The Sorry State of Recruiting

Something is rotting in the state of recruiting.

You know when people go out of their way to shit on recruiters, something is profoundly wrong with the system. When service is bad, most just put up with it – it’s only when something hits a certain level of unbearable that you see stuff like this. And this. And another one. Here again.

We need to be honest about the biggest problem in recruiting today: the candidate experience is abysmal.

The average developer will receive multiple solicitations per day. Often jobs are hidden from her until she meets a recruiter in person. The recruiter then tries to muscle her into taking an interview. Or does a bait and switch with two different jobs. Often, communication just ends, as the candidate wonders what happened. Then several months later, the recruiter will start the process over again.

We are racing to the bottom. We have learned that 1000 emails = 20 calls = 5 meetings = 1 placement. That is a destructive equation. It doesn’t take into account the collateral damage.  Linkedin Inmails are arguably the laziest form of communication ever devised, and are losing their value faster than the Venezuelan Bolivar.

And hardly anybody seems to care. Go to most recruiting agencies, and scratch a bit beyond the glossy marketing surface. What you’ll find is pure apathy.

Check out this small interaction. See how quickly it descends into troll level taunts. The “I don’t give a fuck about you” is lurking so closely to the surface, it takes but one email to bring it out.

Numbers, Inmails, quotas, emails, all these are things are a barriers between the recruiter and the humanity of somebody who is considering a new job. It’s the same distance that you feel when you are on United Airlines, and you can see in the steward’s eyes that he doesn’t want to be there, that he just wants to go home.

This affliction affects not only agency recruiters but internal ones as well. Once their hiring manager says “pass”, then they often cut communication with the candidate and let them fall into the abyss.

The contingency model is fucked

Imagine you needed somebody to build you an iPhone app. You get a handful of developers and tell them: “I want you each to build me an app, and I’ll pay the guy who makes me the version I end up going with.” Sounds nuts, right? Well, that is how recruiting works, and that is why it encourages “spray and pray”, race-to-the-bottom stuff.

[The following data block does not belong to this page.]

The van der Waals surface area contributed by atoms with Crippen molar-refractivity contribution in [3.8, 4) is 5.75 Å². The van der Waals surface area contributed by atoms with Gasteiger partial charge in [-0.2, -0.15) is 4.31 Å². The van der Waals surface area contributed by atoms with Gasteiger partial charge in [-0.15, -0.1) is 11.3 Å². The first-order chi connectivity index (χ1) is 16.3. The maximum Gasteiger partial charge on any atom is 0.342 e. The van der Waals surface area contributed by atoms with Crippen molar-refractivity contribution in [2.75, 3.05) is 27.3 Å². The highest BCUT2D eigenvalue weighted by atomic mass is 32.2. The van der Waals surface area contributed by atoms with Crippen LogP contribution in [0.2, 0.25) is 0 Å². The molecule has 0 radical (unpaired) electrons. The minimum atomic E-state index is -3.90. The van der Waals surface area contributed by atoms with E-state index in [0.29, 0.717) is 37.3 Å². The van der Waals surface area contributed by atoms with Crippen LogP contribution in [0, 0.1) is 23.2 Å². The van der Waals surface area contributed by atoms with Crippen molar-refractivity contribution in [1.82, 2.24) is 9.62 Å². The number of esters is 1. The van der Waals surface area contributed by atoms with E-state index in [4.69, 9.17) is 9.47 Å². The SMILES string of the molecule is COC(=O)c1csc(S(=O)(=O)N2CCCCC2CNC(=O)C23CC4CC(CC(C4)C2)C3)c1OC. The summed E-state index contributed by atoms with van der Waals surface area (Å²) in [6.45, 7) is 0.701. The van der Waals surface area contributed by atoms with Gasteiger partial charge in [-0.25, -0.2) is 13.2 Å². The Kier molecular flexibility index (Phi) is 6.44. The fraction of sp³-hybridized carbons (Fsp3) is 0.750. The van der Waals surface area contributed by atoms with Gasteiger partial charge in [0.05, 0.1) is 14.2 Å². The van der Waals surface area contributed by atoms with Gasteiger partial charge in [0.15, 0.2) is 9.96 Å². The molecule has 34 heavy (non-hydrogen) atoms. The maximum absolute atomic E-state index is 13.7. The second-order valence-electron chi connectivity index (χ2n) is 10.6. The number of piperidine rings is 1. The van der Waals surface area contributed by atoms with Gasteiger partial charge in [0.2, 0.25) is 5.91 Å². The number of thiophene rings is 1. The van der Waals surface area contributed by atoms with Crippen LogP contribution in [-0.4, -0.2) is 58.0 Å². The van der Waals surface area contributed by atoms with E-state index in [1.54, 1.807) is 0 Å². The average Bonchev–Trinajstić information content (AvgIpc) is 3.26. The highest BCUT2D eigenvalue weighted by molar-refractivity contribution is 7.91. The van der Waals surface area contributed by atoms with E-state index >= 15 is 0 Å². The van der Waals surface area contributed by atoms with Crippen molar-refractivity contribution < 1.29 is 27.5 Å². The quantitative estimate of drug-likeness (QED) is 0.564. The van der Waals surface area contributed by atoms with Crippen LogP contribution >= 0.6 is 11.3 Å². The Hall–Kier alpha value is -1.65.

You would imagine that those app developers would begin mass producing garbage in the hope that something sticks somewhere. And you’d be right! In fact, something sort of like this happened in the design/logo world with a company named 99 Designs. And look what happened.

But for some reason, recruiting is the great exception. Clients expect recruiters to do an incredible amount of work upfront and get paid only if the client decides to go with their find. Never mind that there is a huge value for the client in terms of meeting tons of people, understanding the market, testing their interviewing process – a recruiter will never see any of that unless a placement is made.

Using retained search services (payment upfront) with a proven recruiting firm is much healthier approach. But then again, it requires much more courage on the client’s side, so don’t count on that soon.

Tech won’t solve all problems

Someone from Silicon Valley would take a look at all this nonsense and say “this is ripe for some disruption!” Of course they would. A SaaS app that leverages fancy algorithms will obviously put top talent in companies. Of course one of the most personal and emotional decisions people make every few years can be solved by a machine.

There are some interesting companies that are helping the process though. Entelo and Talentbin do a good job of finding and organizing candidate info. DeveloperAuction flips the model, and puts the power in the developer’s hands (although I would argue that that fans the flames of diva culture amongst developers).

But ultimately, technology solutionism is a fool’s errand when it comes to something as complex and human as somebody’s career.

Diamonds in the rough